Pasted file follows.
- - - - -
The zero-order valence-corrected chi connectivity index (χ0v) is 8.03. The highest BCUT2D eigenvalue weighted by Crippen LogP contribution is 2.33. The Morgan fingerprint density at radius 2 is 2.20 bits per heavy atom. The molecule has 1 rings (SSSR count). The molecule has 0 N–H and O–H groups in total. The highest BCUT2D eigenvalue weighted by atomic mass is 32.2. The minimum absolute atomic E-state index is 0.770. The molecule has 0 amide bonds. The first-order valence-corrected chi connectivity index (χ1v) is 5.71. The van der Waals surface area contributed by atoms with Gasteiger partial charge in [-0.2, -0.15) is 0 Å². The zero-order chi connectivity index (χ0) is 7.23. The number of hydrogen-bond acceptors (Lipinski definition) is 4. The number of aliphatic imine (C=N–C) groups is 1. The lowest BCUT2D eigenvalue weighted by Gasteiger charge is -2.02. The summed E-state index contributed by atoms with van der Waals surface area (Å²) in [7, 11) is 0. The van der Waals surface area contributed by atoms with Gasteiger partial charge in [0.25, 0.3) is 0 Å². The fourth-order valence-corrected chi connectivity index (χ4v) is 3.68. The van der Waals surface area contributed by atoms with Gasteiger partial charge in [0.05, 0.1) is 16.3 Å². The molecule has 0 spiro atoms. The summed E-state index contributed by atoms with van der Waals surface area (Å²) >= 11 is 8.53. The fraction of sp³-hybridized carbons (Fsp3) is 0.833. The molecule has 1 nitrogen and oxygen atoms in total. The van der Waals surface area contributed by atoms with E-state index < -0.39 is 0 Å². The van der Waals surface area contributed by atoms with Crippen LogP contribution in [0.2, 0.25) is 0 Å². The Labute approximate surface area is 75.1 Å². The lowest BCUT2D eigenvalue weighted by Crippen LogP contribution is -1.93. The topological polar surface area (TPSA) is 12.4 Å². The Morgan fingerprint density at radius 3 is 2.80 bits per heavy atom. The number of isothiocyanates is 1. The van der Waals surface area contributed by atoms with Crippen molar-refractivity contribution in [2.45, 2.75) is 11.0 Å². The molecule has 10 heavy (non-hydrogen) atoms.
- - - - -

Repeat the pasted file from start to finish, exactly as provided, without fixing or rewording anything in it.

The zero-order valence-corrected chi connectivity index (χ0v) is 8.03. The highest BCUT2D eigenvalue weighted by Crippen LogP contribution is 2.33. The Morgan fingerprint density at radius 2 is 2.20 bits per heavy atom. The molecule has 1 rings (SSSR count). The molecule has 0 N–H and O–H groups in total. The highest BCUT2D eigenvalue weighted by atomic mass is 32.2. The minimum absolute atomic E-state index is 0.770. The molecule has 0 amide bonds. The first-order valence-corrected chi connectivity index (χ1v) is 5.71. The van der Waals surface area contributed by atoms with Gasteiger partial charge in [-0.2, -0.15) is 0 Å². The zero-order chi connectivity index (χ0) is 7.23. The number of hydrogen-bond acceptors (Lipinski definition) is 4. The number of aliphatic imine (C=N–C) groups is 1. The lowest BCUT2D eigenvalue weighted by Gasteiger charge is -2.02. The summed E-state index contributed by atoms with van der Waals surface area (Å²) in [7, 11) is 0. The van der Waals surface area contributed by atoms with Gasteiger partial charge in [0.25, 0.3) is 0 Å². The fourth-order valence-corrected chi connectivity index (χ4v) is 3.68. The van der Waals surface area contributed by atoms with Gasteiger partial charge in [0.05, 0.1) is 16.3 Å². The molecule has 0 spiro atoms. The summed E-state index contributed by atoms with van der Waals surface area (Å²) >= 11 is 8.53. The fraction of sp³-hybridized carbons (Fsp3) is 0.833. The molecule has 1 nitrogen and oxygen atoms in total. The van der Waals surface area contributed by atoms with E-state index < -0.39 is 0 Å². The van der Waals surface area contributed by atoms with Crippen LogP contribution in [0.2, 0.25) is 0 Å². The Labute approximate surface area is 75.1 Å². The lowest BCUT2D eigenvalue weighted by Crippen LogP contribution is -1.93. The topological polar surface area (TPSA) is 12.4 Å². The Morgan fingerprint density at radius 3 is 2.80 bits per heavy atom. The number of isothiocyanates is 1. The van der Waals surface area contributed by atoms with Crippen molar-refractivity contribution in [2.45, 2.75) is 11.0 Å². The molecule has 10 heavy (non-hydrogen) atoms.